The filing of a lawsuit by six Georgia primary care physicians has escalated the battle against the American Medical Association (AMA)-led process that favors higher payments to specialists at the expense of primary care. Read more to learn why plaintiffs maintain that government reliance on AMA?s Specialty Society Relative Value Update Committee (RUC) violates federal law.
The battle against the American Medical Association (AMA)-led process that favors higher payments to specialists at the expense of primary care physicians (PCPs) is quickly escalating into a war, with the filing of a lawsuit in federal court by six Georgia PCPs.
The lawsuit, filed in U.S. District Court in Maryland, maintains that the Centers for Medicare and Medicaid Services (CMS) and its parent agency, the U.S. Department of Health and Human Services (HHS), are in violation of federal law because they rely too much on the AMA’s Specialty Society Relative Value Update Committee (RUC) to set values for Medicare payments.
“CMS has failed to realize that 20 years of AMA RUC control over the physician fee schedule has resulted in a process that is irrational, arbitrary, and absolutely destined to lead to the continued devastation of primary care,” the lawsuit states.
The RUC was created in 1991 to make recommendations to CMS on the physician work component of the relative value units used to determine Medicare payments to doctors. The lawsuit, filed by physicians associated with the Center for Primary Care, a medical practice near Augusta, Georgia, claims that the RUC is an “unchartered and unofficial Federal Advisory Committee,” and thus is operating in violation of several laws, including the Patient Protection and Affordable Care Act passed last year.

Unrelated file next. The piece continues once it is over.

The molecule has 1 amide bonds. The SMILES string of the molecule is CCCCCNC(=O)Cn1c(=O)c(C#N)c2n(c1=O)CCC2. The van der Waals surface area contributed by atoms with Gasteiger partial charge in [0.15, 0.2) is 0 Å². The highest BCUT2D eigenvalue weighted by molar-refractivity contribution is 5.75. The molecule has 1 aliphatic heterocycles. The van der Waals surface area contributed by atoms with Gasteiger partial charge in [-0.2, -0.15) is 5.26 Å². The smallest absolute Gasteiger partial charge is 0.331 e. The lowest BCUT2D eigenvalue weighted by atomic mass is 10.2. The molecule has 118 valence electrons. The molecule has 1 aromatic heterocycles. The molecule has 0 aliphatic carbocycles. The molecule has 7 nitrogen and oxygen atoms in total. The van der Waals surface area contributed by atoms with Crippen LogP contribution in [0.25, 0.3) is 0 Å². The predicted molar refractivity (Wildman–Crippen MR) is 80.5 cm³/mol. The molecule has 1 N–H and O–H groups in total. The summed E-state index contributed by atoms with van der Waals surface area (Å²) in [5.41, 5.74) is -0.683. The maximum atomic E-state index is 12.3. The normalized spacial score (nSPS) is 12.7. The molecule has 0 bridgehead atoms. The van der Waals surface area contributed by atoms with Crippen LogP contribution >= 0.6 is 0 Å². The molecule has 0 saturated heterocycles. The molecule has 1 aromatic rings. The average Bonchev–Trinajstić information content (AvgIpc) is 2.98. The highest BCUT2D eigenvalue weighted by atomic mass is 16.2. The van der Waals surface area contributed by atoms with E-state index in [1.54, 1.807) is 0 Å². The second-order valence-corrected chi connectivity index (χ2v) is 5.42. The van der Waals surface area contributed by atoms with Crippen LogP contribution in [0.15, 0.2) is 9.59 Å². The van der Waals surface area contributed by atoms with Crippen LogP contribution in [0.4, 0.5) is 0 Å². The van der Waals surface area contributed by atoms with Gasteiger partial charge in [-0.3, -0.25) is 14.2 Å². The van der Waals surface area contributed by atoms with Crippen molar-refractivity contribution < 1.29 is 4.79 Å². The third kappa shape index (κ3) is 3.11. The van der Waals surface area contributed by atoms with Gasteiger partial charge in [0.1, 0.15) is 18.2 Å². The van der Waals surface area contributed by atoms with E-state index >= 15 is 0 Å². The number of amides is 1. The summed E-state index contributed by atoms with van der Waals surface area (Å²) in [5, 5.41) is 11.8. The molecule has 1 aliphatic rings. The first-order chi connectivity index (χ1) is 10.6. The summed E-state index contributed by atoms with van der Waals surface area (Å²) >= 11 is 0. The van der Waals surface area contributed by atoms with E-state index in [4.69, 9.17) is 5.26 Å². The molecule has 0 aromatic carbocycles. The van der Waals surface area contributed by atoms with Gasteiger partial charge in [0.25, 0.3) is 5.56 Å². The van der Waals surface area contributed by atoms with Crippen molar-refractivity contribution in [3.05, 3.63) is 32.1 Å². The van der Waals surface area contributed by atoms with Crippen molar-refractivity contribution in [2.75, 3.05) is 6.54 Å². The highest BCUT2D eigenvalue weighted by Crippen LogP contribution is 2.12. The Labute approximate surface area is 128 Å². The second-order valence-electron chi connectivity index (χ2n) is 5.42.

In the past, the AMA has maintained that the committee is just an independent group exercising its First Amendment right to petition the federal government.
Plaintiffs point out that only two of the 26 voting members of the RUC represent primary care, yet the federal agencies “have relied and continue to rely upon the AMA RUC to make critical national policy determinations with regard to physician payment for primary care. This reliance continues despite 20 years of the AMA RUC’s failures to adequately address the disparity between payments and reimbursements to primary care physicians as opposed to specialist physicians.”
U.S. Rep. Jim McDermott (D-WA), a physician who introduced legislation to require CMS to consider input from neutral third-party analysts in addition to the RUC when setting reimbursement rates, said the lawsuit “brings to light another important point-that reliance on the RUC is not only bad policy, it may also be a violation of federal law.”
McDermott said that because of “distorted” Medicare reimbursement rates created by the RUC, “too many medical school students are choosing to become specialists because CMS pays specialists much more than primary care doctors,” which has exacerbated PCPs.
In June, the American Academy of Family Physician (AAFP) sent a letter to RUV chairwoman Barbara Levy, MD, insisting that changes be made to the committee’s makeup so that its determinations would be fairer to primary care. Those changes included adding four more primary care seats to the committee.
AAFP asked for a decision on those changes by next March, and, in July, formed the Primary Care Valuation Task Force to explore more appropriate ways to value evaluation and management (or E/M) services, the most common services provided by PCPs.